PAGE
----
However, today we found an article from the Washington, D.C-based legal Web site Corporate Crime Reporter that agrees with the FTC position -- sort of. As you will see when you read it, the piece primarily attacks Whole Foods' legal strategy and team more than it offers a solid argument against the merger. It does however link to another article, actually a legal brief, that does make a legal argument against the deal.

We bring you that article (in italics) below:

CORPORATE CRIME REPORTER
Whole Foods, Lanny Davis, and the Attack on the FTC

23 Corporate Crime Reporter 3, January 21, 2009

Whole Foods has merged with Wild Oats.

The Federal Trade Commission says the merger was illegal.

The FTC wants to unwind the merger.

Whole Foods is fighting back hard.

It has hired Orrick partner Lanny Davis to beat back the FTC.

Davis practices not just law, but as he puts it – legal crisis communications.

What is that?

“Balancing the perspectives of litigators with the need to communicate effectively with the media and the public,” Davis says.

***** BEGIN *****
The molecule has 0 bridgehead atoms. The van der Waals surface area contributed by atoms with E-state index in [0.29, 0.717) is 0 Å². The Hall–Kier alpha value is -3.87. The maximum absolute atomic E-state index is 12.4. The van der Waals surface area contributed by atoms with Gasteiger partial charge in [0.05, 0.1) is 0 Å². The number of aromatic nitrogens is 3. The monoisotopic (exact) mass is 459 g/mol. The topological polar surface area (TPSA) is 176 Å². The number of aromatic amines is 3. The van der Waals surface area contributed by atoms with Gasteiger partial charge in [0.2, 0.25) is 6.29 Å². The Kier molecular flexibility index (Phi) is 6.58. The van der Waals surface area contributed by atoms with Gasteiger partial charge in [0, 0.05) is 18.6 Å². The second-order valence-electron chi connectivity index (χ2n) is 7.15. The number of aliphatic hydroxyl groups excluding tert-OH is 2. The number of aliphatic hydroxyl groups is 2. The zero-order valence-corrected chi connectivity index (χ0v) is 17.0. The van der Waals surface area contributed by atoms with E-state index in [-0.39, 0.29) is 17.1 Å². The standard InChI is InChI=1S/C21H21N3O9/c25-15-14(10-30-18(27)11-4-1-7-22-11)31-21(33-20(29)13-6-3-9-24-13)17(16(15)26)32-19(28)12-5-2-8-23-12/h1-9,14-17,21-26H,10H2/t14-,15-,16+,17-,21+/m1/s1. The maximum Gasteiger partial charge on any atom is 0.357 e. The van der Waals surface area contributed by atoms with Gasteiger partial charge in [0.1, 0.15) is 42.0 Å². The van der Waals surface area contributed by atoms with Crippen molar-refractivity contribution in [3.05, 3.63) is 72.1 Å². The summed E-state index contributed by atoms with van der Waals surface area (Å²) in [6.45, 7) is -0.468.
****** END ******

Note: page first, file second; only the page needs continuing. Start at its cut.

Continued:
Translate – legal public relations.

So, for example, last week, Whole Foods...

[Click here to read the full article from the Corporate Crime Reporter Web site.

NSFM Reader Resource

Below is a bibliography of recent stories and posts published in Natural~Specialty Foods Memo (NSFM) on the FTC. vs. Whole Foods Market, Inc. legal case and merger issue:

January, 2009:

January 19, 2009: Retail Memo: Concerned With Fast-Looming FTC Hearing Date Whole Foods Re-Files Lawsuit Taking it Directly to Washington, D.C. Federal Appeals Court....January 19, 2009: Retail Memo - Breaking News: Portland's New Seasons Market and Whole Foods Market, Inc. Reach Agreement; New Seasons Will Provide Trade Secrets....January 16, 2009: Read Memo: Colorado Newspaper Columnist Joins NSFM's 'Whole Foods Market Isn't A Monopoly' Bandwagon....Friday, January 16, 2009: Retail Memo - Exclusive: Supermarket Industry Investor Ron Burkle Looking For A Seat On Whole Foods Market's Board of Directors....

Thursday, January 15, 2009: Retail Memo: Natural-Organic Foods and U.S. Retail Marketplace Realities; Why the FTC's Case Against the Whole Foods-Wild Oats Merger is Pure Folly....Thursday, January 15, 2009: Retail Memo: Fresh & Wholesome Market Fears Not A Whole Foods Market Monopoly; In Fact Part of its Competitive Strategy is to Be the Anti-Whole FoodsRetail Memo: Whole Foods Offers Carrot and Stick to Retailers That Have Yet to Comply to Subpoena For Trade Secret Data and Information....